Third Quarter 2016: Investment Perspective

If your eyes glaze over contemplating the miseries of sovereign real yields, consider for a moment the stock of Swiss food manufacturer Nestlé. Its current free cash flow yield is 4.40% — a healthy 500 basis point premium to the Swiss 10-year sovereign yield. So investors can pay the Swiss government 0.55% per annum to hold their capital and experience the added insult of a loss of real purchasing power. Or they can own a share of Nestlé’s free cash flow stream at an economic return of 4.40%. Assuming inflation is 1% and the company grows its free cash flow at 1% in real terms, your risky investment in Nestlé will outperform the risk-free by 7% per annum in real terms. If you have a long time horizon and reasonable risk aversion, it seems to be a compelling trade off. Not so fast, argue the interest rate hawks. You are deluded by central bank chicanery. The Swiss Government bond market is artificially distorted, and rates will normalize to 1.50%.  In an instant you will lose 15% in your ‘risk free’ bonds. Worse, because you priced Nestlé on the basis of manipulated default free rates, you stand to lose your shirt in Nestlé stock. Nestlé shares would need to fall 30% to give the same risk premium. In a nutshell, that is the conundrum of the current rate environment.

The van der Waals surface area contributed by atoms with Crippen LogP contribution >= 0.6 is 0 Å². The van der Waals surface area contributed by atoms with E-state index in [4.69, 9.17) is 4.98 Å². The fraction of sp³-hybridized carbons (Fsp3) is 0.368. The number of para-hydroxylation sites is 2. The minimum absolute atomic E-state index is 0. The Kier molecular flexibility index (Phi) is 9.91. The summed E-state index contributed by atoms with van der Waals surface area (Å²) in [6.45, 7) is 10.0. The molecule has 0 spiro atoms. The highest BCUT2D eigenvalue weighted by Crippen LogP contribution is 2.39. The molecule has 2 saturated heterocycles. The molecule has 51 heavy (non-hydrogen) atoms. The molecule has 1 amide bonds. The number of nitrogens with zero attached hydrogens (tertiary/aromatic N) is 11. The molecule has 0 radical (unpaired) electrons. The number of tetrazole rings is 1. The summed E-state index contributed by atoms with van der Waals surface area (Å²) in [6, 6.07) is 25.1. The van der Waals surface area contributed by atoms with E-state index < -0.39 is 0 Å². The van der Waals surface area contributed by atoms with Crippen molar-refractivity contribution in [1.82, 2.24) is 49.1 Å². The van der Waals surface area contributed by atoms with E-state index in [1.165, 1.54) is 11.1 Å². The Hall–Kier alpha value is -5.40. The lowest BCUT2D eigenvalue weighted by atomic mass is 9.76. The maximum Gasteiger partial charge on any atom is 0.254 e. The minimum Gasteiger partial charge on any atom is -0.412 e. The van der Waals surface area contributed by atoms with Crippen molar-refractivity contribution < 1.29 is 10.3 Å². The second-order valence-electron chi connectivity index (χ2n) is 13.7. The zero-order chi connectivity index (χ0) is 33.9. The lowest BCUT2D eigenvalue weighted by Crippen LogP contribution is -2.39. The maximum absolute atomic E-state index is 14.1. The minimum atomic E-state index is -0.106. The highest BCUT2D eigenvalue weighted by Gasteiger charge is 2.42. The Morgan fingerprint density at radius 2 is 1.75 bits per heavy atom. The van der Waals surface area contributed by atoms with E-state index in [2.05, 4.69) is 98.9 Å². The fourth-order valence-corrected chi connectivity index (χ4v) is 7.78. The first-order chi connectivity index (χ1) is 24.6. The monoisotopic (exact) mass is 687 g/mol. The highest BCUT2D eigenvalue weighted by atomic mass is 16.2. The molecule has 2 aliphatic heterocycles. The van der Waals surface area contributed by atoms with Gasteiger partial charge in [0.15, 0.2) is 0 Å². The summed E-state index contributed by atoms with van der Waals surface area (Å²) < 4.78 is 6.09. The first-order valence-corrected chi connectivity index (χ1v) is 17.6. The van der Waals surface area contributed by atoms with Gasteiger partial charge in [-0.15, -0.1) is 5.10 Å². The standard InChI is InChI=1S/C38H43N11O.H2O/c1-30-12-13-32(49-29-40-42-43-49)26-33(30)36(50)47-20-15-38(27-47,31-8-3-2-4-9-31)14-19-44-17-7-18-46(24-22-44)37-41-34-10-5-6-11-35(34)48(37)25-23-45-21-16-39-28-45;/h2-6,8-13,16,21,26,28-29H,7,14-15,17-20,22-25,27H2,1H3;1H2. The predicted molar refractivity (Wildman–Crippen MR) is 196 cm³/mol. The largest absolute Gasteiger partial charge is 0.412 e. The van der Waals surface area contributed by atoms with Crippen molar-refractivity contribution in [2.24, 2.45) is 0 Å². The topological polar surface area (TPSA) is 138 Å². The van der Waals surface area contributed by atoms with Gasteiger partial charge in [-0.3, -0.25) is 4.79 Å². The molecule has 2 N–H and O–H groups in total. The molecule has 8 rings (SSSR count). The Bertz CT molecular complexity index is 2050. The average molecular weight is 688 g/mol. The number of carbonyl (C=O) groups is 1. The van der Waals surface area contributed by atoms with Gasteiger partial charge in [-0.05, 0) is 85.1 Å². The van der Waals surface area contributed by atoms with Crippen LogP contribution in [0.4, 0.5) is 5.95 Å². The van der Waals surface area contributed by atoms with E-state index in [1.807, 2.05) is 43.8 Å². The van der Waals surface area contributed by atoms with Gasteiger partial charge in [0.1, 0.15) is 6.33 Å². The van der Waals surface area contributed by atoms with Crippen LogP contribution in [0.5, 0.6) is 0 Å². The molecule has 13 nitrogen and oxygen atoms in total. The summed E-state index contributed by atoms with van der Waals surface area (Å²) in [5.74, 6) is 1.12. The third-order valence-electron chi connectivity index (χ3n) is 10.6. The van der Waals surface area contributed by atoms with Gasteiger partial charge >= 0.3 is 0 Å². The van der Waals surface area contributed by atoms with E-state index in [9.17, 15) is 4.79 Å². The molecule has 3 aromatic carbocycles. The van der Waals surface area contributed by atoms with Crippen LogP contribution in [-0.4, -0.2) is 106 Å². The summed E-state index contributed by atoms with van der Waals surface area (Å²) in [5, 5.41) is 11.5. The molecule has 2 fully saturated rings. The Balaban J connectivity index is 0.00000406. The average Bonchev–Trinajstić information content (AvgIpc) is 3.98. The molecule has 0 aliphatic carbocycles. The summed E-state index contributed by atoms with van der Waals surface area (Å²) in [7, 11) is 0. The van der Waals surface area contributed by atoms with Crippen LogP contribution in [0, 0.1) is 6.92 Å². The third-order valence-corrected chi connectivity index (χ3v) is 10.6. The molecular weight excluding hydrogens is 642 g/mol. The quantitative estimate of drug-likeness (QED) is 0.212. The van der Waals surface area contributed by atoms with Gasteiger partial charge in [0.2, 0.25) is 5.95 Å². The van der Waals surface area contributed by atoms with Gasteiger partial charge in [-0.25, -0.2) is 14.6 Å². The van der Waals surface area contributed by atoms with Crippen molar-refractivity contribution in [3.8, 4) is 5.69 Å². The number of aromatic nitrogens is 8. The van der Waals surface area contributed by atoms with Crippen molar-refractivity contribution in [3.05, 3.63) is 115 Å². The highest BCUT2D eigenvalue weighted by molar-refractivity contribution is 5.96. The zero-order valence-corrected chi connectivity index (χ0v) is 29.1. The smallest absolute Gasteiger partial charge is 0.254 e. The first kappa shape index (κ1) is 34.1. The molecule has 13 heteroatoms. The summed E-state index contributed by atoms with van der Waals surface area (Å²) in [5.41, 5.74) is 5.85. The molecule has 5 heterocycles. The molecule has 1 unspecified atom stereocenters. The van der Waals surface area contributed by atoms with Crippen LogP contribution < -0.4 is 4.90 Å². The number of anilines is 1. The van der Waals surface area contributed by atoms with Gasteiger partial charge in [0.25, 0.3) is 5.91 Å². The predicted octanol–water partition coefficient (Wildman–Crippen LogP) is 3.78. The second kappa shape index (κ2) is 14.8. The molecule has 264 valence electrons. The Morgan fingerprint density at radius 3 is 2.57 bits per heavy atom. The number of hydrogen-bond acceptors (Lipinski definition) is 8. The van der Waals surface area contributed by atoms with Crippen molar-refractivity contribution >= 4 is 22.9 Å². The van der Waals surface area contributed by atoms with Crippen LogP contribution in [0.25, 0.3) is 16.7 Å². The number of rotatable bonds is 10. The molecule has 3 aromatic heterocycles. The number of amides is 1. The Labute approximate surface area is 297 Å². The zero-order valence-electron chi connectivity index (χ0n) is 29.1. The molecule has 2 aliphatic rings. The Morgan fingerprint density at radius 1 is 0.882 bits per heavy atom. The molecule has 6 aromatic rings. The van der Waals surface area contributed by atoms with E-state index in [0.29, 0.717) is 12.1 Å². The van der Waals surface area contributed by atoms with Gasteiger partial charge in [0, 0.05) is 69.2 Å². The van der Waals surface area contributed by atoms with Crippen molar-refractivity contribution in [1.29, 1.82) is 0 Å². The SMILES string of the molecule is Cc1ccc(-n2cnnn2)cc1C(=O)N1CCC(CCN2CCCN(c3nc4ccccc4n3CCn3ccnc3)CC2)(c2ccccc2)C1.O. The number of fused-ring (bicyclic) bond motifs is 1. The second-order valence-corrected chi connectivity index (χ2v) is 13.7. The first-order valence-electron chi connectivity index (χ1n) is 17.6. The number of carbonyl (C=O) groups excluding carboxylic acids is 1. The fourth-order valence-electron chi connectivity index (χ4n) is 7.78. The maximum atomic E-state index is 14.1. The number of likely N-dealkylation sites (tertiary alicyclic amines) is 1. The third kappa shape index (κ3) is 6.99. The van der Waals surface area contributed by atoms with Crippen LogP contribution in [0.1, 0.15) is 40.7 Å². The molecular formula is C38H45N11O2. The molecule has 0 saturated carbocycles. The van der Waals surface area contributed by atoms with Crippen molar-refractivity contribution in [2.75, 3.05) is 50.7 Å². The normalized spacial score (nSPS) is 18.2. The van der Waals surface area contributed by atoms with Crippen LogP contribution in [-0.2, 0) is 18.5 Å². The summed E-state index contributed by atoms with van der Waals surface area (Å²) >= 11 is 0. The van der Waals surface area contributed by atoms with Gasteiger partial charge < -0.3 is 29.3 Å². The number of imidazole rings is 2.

On a quarterly basis, Hirtle Callaghan publishes our perspective on the current market.  We have included the first page of that piece below.  If you would like to receive the full perspective, please contact us.

Download the first page.

 

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